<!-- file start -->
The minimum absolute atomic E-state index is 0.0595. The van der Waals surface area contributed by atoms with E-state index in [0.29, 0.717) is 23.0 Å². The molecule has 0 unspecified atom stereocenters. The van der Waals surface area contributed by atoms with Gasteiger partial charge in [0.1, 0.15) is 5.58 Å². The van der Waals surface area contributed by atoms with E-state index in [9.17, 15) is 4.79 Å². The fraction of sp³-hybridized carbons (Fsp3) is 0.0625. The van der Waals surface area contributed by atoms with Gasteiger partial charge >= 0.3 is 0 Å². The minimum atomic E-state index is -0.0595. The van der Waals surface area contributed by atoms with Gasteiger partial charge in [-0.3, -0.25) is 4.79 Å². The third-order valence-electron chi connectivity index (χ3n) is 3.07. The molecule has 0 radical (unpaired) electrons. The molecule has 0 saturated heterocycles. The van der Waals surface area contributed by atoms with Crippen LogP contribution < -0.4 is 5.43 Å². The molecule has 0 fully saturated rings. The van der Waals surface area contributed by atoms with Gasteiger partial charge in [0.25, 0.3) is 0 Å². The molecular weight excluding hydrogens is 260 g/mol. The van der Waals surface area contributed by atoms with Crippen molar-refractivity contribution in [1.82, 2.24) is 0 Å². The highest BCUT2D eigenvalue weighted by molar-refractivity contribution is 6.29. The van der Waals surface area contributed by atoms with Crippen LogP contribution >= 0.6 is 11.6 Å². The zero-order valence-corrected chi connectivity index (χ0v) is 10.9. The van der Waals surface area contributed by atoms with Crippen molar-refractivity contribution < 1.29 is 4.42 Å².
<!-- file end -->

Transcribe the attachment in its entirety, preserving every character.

The minimum absolute atomic E-state index is 0.0595. The van der Waals surface area contributed by atoms with E-state index in [0.29, 0.717) is 23.0 Å². The molecule has 0 unspecified atom stereocenters. The van der Waals surface area contributed by atoms with Gasteiger partial charge in [0.1, 0.15) is 5.58 Å². The van der Waals surface area contributed by atoms with E-state index in [9.17, 15) is 4.79 Å². The fraction of sp³-hybridized carbons (Fsp3) is 0.0625. The van der Waals surface area contributed by atoms with Gasteiger partial charge >= 0.3 is 0 Å². The minimum atomic E-state index is -0.0595. The van der Waals surface area contributed by atoms with Gasteiger partial charge in [-0.3, -0.25) is 4.79 Å². The third-order valence-electron chi connectivity index (χ3n) is 3.07. The molecule has 0 radical (unpaired) electrons. The molecule has 0 saturated heterocycles. The van der Waals surface area contributed by atoms with Crippen LogP contribution < -0.4 is 5.43 Å². The molecule has 0 fully saturated rings. The van der Waals surface area contributed by atoms with Gasteiger partial charge in [0.25, 0.3) is 0 Å². The molecular weight excluding hydrogens is 260 g/mol. The van der Waals surface area contributed by atoms with Crippen molar-refractivity contribution in [1.82, 2.24) is 0 Å². The highest BCUT2D eigenvalue weighted by molar-refractivity contribution is 6.29. The van der Waals surface area contributed by atoms with Crippen LogP contribution >= 0.6 is 11.6 Å². The zero-order valence-corrected chi connectivity index (χ0v) is 10.9. The van der Waals surface area contributed by atoms with Crippen molar-refractivity contribution < 1.29 is 4.42 Å².